Rhode Island’s legislature reconvened on Tuesday, launching a session that could see high-profile fights over pension and tax reform, the state’s $100 million budget deficit, and a scandal involving a failed investment in a studio founded by Curt Schilling. House Speaker Gordon D. Fox (D) even opened this year’s session with remarks that nodded to those heated debates.
“In many ways, we did not end nice on July 3,” Fox said on Tuesday. “We did not end nice. And I say nice and not nicely because it got personal in a lot of regards.”
One high-profile and highly political issue awaiting resolution this year is what to do about the state’s large failed investment in Studio 38, a video game company founded by former Red Sox pitcher Curt Schilling. The state invested $75 million in the now-bankrupt venture, the Associated Press reported. Lawmakers agreed to pay off $2.5 million last year, but another $12.5 million payment looms.
Political analyst Scott MacKay explained why that vote will be especially tough for lawmakers during the 2014 session, which he also describes as a “hangover” from last year:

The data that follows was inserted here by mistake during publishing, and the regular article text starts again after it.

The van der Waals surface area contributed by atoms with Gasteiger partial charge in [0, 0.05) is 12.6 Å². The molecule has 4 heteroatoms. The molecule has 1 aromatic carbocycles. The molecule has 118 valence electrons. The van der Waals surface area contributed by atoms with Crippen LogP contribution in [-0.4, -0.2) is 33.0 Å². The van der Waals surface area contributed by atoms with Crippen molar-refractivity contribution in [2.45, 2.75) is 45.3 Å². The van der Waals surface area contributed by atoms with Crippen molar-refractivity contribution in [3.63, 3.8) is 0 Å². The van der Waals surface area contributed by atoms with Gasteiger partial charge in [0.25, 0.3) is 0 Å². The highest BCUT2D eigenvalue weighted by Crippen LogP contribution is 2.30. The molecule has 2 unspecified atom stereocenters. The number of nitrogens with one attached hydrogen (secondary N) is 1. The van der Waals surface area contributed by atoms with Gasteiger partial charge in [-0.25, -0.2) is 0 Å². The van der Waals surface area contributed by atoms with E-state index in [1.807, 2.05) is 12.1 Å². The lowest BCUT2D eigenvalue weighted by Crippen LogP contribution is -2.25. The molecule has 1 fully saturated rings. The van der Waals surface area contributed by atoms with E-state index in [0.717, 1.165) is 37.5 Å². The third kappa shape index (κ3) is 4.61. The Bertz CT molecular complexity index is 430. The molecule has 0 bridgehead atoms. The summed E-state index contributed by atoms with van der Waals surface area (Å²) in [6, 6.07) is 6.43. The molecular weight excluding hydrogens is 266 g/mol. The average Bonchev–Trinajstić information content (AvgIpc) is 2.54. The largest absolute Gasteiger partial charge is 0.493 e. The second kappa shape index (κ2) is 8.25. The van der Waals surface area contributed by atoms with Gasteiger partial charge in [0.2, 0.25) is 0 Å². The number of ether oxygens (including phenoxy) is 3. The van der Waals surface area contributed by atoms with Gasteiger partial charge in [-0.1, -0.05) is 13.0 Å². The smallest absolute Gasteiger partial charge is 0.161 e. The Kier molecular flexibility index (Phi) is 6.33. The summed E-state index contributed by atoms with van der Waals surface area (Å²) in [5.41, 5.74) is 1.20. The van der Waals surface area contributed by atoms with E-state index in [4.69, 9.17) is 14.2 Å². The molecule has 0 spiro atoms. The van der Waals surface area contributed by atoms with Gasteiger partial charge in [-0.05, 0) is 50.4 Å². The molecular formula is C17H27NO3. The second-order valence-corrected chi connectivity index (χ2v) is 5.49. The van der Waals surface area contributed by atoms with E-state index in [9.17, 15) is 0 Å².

“Any incumbent who votes to pay the Schilling tab may face an opponent who argues that the state ought to walk on this debt,” he said in a commentary for Rhode Island Public Radio. “There are few things lawmakers dread more in an election year than taking a tough vote.”
Other big fights remain as well. The state Chamber of Commerce wants lawmakers to promote economic development by cutting taxes, while religious leaders and some lawmakers are pushing to address poverty and income inequality. The governor and some lawmakers hope a plan to fund more work-force training will also boost the state’s lagging economy.
Ultimately, pension reform will likely be the toughest fight in the session ahead, according to the Associated Press.
Pensions remain the year’s biggest question mark, with a proposed settlement in the lawsuit over the state’s 2011 pension law expected any time.
Unions and public-sector retirees sued to block the overhaul, which raised retirement ages, suspended cost-of-living pension increases and created a new benefit that combines a traditional pension with a 401(k)-like account. The suit is now in closed-door mediation. A settlement — which would require legislative approval — could dramatically alter the state’s retirement system and rip a big hole in a state budget that’s already $100 million in the red.
The overhaul was designed to save the state and its municipalities billions of dollars in future decades — including $250 million this year alone, according to House Speaker Gordon Fox.